Although it's the world's movie capital, Los Angeles has been
without its very own celebrity/events column for some time. Not anymore.
Stars and publicists alike have taken note of the Los Angeles Times'
entertainment society column, "City of Angles."
The title is great. Don't be surprised if I use it for my own column
months from now, long after you've forgotten it.
Appearing four times a week, "City of Angles" covers premieres, special
events, parties, and good old-fashioned celebrity sightings. You know:
Mel Gibson was seen here, Drew Barrymore dined there, Ted Nugent shot a
duck over yonder ... that sort of thing. Two reporters cover the Angles
beat, Gina Piccalo and Louise Roug. Ann O'Neill, who headed the column
until her recent her move to the business section of the Times, spoke
with me about the column.
"The column approaches this from the role of the regular person, and
covers Hollywood from a human interest perspective," O'Neill says. "It's
not about the business of Hollywood. It's about what's fun, interesting,
In other words, "City of Angles" reporters aren't trying to suck up to
studio bigwigs and agents, angling for development or screenwriting
deals of their own. That peculiar affliction is shared by a fair number
of scribes at the industry trades, Daily Variety and Hollywood
Covering Hollywood's glitterati and working with the people who
represent them can be tricky terrain. Publicists, as I have learned, can
be extremely tight-lipped, considering that they are, well,
"The column isn't mean," O'Neill says. "It tries to remain neutral and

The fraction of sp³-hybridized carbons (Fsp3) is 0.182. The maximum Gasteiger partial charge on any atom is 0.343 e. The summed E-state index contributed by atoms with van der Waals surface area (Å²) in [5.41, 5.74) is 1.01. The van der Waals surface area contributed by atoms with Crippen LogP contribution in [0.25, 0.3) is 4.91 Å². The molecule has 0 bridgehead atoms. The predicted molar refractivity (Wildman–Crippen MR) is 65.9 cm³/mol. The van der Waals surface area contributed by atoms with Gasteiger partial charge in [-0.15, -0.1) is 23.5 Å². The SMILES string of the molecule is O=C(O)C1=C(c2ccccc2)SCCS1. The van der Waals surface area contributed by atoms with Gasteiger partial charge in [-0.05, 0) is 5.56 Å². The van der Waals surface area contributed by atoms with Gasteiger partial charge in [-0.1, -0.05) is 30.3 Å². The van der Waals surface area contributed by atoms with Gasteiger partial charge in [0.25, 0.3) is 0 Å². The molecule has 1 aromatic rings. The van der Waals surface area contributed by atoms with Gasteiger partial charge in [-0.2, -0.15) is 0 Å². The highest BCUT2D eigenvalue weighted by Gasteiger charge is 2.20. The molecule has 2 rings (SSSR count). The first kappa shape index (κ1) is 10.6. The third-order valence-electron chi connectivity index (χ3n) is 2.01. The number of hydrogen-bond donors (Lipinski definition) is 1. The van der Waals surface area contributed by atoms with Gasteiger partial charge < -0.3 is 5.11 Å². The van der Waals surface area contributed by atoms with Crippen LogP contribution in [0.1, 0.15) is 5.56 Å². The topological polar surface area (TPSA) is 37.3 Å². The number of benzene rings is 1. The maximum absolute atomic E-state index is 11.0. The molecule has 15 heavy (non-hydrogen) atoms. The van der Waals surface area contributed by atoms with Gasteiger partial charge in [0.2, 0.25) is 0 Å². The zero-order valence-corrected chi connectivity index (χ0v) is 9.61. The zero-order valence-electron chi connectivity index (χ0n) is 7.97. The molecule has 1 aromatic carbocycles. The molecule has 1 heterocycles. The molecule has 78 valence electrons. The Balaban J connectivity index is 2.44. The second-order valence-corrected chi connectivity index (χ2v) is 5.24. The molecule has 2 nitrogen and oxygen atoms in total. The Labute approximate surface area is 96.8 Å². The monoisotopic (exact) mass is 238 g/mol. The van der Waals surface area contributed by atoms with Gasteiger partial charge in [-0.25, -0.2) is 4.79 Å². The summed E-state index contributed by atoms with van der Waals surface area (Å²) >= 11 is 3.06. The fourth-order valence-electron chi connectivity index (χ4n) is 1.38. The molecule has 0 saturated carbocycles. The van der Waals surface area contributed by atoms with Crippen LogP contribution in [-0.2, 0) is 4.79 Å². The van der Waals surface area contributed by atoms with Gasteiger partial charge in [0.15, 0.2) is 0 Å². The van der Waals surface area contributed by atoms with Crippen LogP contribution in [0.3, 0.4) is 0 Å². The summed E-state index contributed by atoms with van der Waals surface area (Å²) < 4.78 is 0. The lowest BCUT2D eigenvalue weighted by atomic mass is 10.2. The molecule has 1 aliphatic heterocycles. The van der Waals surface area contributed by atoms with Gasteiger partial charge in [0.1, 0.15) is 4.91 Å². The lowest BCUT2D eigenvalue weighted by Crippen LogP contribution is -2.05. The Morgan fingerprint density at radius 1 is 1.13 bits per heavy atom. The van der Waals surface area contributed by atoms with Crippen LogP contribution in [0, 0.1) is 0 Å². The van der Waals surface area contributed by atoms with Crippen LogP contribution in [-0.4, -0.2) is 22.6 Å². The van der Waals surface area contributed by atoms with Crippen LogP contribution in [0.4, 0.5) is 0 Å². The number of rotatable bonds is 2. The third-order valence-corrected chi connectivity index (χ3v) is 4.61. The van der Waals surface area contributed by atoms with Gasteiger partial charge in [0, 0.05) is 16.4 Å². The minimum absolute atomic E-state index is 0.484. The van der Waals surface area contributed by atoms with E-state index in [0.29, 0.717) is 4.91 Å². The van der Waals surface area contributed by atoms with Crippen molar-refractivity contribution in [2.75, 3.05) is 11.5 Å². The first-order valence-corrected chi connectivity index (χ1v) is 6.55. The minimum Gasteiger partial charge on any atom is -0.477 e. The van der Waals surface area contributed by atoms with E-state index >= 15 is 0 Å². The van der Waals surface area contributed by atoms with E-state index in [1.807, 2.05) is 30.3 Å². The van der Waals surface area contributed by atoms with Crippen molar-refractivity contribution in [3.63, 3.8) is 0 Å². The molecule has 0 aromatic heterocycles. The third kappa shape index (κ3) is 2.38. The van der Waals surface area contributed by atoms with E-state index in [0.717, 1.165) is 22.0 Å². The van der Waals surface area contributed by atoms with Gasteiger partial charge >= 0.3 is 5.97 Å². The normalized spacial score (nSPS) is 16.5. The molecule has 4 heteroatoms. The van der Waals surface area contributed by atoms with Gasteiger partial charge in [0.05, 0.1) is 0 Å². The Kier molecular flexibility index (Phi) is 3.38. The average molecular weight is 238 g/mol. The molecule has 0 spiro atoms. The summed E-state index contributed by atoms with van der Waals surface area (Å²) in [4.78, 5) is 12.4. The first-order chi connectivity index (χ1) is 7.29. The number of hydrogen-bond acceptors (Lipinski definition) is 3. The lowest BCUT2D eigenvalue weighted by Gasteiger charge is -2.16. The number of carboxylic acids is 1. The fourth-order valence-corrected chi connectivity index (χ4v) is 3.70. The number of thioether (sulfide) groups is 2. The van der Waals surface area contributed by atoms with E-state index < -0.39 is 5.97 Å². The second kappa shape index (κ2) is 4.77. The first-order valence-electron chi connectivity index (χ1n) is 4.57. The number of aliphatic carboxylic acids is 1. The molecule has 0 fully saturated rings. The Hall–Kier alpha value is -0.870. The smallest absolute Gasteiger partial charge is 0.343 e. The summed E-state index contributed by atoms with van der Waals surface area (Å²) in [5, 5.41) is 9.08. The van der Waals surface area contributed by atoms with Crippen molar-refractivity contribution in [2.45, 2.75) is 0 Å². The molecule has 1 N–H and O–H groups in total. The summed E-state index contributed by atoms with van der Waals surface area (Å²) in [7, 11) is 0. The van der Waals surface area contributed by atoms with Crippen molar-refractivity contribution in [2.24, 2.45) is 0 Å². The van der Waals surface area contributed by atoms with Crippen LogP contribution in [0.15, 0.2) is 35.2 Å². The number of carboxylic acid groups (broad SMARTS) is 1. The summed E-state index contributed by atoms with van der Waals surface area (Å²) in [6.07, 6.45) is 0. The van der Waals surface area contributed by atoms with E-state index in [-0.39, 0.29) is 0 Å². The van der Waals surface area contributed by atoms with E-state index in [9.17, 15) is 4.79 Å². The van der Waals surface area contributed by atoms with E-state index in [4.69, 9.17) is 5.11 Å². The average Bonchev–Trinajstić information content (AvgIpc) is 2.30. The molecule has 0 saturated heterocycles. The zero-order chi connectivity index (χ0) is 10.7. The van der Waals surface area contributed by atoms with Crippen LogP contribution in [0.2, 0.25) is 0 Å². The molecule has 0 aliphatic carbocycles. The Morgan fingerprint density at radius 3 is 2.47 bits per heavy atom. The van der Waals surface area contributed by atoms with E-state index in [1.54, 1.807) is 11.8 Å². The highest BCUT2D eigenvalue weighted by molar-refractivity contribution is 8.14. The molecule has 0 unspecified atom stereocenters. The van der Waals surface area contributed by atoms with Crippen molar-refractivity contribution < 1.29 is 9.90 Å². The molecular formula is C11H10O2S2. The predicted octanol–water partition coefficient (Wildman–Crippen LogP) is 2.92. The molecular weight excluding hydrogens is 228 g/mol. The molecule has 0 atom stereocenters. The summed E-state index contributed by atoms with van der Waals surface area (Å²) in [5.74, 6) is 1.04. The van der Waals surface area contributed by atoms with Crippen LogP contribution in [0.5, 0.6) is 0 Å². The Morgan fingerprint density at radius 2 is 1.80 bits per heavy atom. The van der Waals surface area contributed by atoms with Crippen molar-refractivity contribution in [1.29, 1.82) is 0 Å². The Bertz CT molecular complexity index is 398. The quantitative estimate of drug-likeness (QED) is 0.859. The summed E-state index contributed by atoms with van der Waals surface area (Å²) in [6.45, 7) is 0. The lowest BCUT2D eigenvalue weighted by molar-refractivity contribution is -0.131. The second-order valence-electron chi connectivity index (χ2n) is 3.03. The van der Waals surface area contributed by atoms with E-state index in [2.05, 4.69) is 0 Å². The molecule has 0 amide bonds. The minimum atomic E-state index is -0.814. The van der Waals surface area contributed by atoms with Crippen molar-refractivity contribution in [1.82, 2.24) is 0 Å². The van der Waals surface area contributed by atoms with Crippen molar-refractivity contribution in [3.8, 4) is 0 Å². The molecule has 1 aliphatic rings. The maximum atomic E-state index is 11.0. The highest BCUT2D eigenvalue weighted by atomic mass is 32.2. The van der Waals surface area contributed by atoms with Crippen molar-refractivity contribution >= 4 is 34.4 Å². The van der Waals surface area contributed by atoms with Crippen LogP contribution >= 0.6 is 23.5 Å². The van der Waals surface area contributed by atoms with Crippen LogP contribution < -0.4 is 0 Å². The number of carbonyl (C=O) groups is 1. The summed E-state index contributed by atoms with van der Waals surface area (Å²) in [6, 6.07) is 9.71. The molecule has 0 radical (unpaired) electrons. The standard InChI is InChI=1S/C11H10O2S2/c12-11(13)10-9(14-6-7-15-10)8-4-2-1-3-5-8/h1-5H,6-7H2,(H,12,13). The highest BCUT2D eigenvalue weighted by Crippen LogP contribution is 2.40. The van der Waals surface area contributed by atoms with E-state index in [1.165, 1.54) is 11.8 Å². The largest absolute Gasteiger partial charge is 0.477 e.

The Angles' reporters receive insider tips and info not only from
publicists, but also from restaurant/bar staff, valet parkers, or John
They also attend their share of invitation-only events. That's where the
"can't be mean" thing comes into play. Hollywood likes its media guests
to be well-behaved. Only celebrities can act up.
In a recent column, the gals reported on Esquire magazine's launch party
for Kim Masters' new column, "The Industry." (I don't recall PRWeek
throwing me a party for "Tales from Tinseltown." Maybe they did throw
one and I wasn't invited.)
Masters has written for Vanity Fair, Time, and Premiere, and raised the
ire of many a publicist, including me, back when I was a cub press agent
at Cannon Pictures. She is unafraid of the establishment, as her real
money comes from book sales that skewer the establishment. Like her or
not, she has been the Masters of her domain in Hollywood for the past
decade while investigating an industry that hates to take a hard look at
itself. So, publicists, we now have a good cop, bad cop situation in
Tinseltown. "City of Angles" for the fun and fuzzy, "The Industry" for
the down and dirty.
Me? I'll just try to remain neutral and amused.
Lawrence Mitchell Garrison is an LA-based freelance publicist and